It would have been the late JRR Tolkien’s 120th birthday today, and with the film of The Hobbit on the horizon, the great man has been on our mind a bit of late. So much so, in fact, that we dug out our battered old copy of The Lord of the Rings and started thumbing through it again over the holiday season. It’s one of about a gazillion different editions of Tolkien’s books that have been published around the world since The Hobbit first appeared in 1937 — so to celebrate its author’s birthday, we’ve put together a gallery of some of the most beautiful and/or weird cover artwork that’s adorned Tolkien’s work over the years. (Many of these come from the exhaustive gallery of covers here and/or from the Tolkien Library, both excellent resources for Tolkien completists.)
This is Tolkien trainspotters’ holy grail — a genuine first edition of The Hobbit (Or There and Back Again) dating way back to 1937. The dust jacket artwork is Tolkien’s own, and was used on subsequent reprintings — if you can find one of these original copies, it’ll set you back a cool $30,000 or so.
This was a special edition of The Hobbit printed in 1942 for the Children’s Book Club at legendary London bookshop Foyle’s. Tolkien apparently hated the new artwork, and griped that “surely the paper wasted on that hideous dust-cover could have been better used.”
A 1965 Dutch edition of the trilogy. For whatever reason, Dutch was the first language into which The Lord of the Rings was translated, and these early editions came complete with artwork that falls somewhere between Where the Wild Things Are and the Bayeux Tapestry. It was created by artist Cor Blok, who was a professor of Dutch art history, and who went on to create a long series of illustrations inspired by Tolkien’s books (you can see many of them here). The author was so impressed by Blok’s paintings that he bought a couple of them.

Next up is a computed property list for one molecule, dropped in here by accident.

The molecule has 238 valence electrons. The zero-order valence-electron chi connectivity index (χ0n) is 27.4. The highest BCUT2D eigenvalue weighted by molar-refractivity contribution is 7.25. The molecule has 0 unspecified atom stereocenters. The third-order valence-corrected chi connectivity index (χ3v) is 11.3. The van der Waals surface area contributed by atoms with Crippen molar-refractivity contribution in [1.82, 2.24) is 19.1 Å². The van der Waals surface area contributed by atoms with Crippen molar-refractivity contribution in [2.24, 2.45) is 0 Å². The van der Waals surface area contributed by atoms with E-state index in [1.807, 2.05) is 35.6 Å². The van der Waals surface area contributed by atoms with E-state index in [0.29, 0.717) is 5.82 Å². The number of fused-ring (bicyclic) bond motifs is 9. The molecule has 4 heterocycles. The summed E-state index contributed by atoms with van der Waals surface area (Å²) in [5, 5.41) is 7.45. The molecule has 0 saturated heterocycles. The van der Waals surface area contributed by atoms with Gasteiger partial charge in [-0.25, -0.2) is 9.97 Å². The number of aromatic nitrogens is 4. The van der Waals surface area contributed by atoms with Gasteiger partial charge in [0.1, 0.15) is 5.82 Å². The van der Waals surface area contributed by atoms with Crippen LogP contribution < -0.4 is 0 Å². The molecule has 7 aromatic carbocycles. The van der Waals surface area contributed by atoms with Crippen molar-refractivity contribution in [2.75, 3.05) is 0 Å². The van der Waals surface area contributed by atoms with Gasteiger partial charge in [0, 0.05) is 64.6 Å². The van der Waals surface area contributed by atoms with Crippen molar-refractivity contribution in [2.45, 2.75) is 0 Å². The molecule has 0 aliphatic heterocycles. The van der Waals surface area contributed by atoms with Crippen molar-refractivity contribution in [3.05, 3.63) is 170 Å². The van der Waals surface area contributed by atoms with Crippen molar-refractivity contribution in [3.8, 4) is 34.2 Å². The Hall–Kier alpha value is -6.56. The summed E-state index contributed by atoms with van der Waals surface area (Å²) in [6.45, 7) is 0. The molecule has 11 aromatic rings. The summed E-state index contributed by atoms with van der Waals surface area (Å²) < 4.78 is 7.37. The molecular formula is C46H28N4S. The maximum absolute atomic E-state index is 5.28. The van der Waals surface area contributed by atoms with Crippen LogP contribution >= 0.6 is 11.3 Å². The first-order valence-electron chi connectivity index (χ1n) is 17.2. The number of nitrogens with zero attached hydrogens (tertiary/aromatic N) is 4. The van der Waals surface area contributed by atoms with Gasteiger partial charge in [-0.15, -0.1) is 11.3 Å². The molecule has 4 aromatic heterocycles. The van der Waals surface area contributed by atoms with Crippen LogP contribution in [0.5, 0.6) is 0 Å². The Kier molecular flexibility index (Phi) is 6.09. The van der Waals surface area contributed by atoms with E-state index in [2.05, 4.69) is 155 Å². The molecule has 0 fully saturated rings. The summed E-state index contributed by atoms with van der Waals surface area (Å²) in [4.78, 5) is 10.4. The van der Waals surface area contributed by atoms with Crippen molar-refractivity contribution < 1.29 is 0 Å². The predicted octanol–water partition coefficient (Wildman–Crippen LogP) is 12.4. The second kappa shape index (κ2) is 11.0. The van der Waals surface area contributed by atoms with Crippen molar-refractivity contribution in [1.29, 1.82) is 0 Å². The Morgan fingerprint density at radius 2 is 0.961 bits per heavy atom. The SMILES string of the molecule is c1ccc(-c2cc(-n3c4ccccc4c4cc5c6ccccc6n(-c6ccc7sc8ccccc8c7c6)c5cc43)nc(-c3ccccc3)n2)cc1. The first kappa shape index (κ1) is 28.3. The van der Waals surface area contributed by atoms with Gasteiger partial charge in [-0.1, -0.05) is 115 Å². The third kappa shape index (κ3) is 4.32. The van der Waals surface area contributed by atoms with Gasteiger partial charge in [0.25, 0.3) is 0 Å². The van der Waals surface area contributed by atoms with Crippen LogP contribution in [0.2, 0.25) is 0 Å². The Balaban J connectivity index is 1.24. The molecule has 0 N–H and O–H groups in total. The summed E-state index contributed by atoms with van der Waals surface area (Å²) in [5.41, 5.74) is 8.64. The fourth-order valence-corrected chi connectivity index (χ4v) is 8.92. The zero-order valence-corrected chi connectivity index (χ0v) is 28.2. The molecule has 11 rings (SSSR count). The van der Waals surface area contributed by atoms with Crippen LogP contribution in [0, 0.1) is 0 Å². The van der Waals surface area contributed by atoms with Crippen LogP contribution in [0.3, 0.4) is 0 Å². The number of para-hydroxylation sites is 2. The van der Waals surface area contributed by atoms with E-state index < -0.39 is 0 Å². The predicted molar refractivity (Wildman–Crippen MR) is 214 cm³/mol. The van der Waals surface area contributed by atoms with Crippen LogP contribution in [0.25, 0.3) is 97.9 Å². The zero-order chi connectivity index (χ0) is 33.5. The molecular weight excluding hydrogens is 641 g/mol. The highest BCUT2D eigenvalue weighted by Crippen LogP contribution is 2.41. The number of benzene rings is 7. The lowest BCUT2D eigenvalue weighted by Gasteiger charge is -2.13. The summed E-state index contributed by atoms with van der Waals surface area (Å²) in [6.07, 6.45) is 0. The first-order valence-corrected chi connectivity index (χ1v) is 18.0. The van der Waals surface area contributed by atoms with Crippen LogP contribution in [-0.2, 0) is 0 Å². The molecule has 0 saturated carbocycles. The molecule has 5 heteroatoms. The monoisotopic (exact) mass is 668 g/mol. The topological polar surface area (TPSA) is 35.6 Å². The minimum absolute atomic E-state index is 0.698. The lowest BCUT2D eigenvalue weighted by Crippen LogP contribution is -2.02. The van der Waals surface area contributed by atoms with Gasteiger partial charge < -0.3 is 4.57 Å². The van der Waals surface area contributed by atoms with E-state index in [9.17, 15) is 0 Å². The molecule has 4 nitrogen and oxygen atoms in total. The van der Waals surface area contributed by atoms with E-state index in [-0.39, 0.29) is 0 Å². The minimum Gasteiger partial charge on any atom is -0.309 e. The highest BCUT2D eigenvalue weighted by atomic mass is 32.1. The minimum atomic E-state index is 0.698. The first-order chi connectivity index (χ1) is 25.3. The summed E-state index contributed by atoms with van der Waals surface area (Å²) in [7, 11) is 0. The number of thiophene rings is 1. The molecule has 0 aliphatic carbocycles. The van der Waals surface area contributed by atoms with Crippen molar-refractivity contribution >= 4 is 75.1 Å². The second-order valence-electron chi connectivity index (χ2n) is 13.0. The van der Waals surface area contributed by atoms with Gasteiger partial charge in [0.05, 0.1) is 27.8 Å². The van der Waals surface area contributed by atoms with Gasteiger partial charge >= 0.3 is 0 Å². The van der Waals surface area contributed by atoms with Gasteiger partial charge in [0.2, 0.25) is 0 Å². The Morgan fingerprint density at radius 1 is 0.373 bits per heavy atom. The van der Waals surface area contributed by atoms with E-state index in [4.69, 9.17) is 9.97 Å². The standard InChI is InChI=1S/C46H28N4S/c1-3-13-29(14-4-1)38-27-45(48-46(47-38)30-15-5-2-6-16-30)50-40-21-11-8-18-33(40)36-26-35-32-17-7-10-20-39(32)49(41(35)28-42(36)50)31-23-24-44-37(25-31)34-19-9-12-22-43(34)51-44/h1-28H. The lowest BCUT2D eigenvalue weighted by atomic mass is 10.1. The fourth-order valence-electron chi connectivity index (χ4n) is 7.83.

These are Polish editions dating from 1981. Quite what the bizarre pencil sketch artwork has to do with the books is anyone’s guess, but it’s pretty awesome regardless.
Poland seems to have a fondness for wacky artwork — as any sharp-eyed student of art history (or Fleet Foxes fan) will notice, this edition of the trilogy uses excerpts from various Hieronymus Bosch paintings on its covers.
The second edition of The Lord of the Rings in Japanese, from 1966. Yours for 950 yen (about $12.50) back in the day — presumably, it’ll set you back substantially more than that now.
Russian! We’re not quite sure when this edition was published — the first Russian translation was done in 1976, although the dates on this seem to be in 1987 or 1988 — but whatever the case, the artwork is gloriously strange. If you’re interested in seeing more, you can find it here — someone at a blog called English Russia (tagline: “Only in Russia!”) has gone to the trouble of scanning the entire book, which comes with plenty more idiosyncratic illustrations by one M Belomilinsky, the artist responsible for the cover.
This seems to be the default artwork for Finnish editions — the same painting has been used on successive reprints of the book, although this is the earliest-looking we can find.
This is an early Hebrew edition of The Hobbit, and while the cover’s certainly interesting enough in itself, the story of how The Hobbit came to be translated into Hebrew for this edition is more interesting still — it was done by Israeli airline pilots held as prisoners of war after they were shot down over Egypt in the late 1960s. There’s more on the fascinating story here.
More Hebrew editions. These ones are more recent, but apparently use the same storied translation.
Stocks of lurid green ink in Germany ran low after this 1981 printing — a design that was retained for most of the 1980s, for reasons beknownst only to the German publishing industry.
A Czech edition of The Hobbit, which was first translated into both Czech and Slovak in 1973. Despite the linguistic similarities between the two languages, apparently the translators for each language approached the task of rendering the work in their respective languages very differently — students of linguistics may well find this study of the differences rather interesting.
A couple of decidedly classy-looking Thai editions.
A few decidedly less classy-looking editions, published by the dubiously-named Quality Paperback Book Club in 1995 — although the strange abstract designs on the cover are kinda cool in their own way, fans have apparently been less than enthused at the quality of the books themselves.
Fifty-five years after its publication, The Lord of the Rings is still being translated into new languages — it’s currently available in 38 languages, and counting. This is an Arabic translation from 2007 (apologies for the URL plastered across it, which is apparently for a Saudi book discussion forum, but it was the only image we could find and thanks to reader Camille Tovee for kindly retouching it for us!)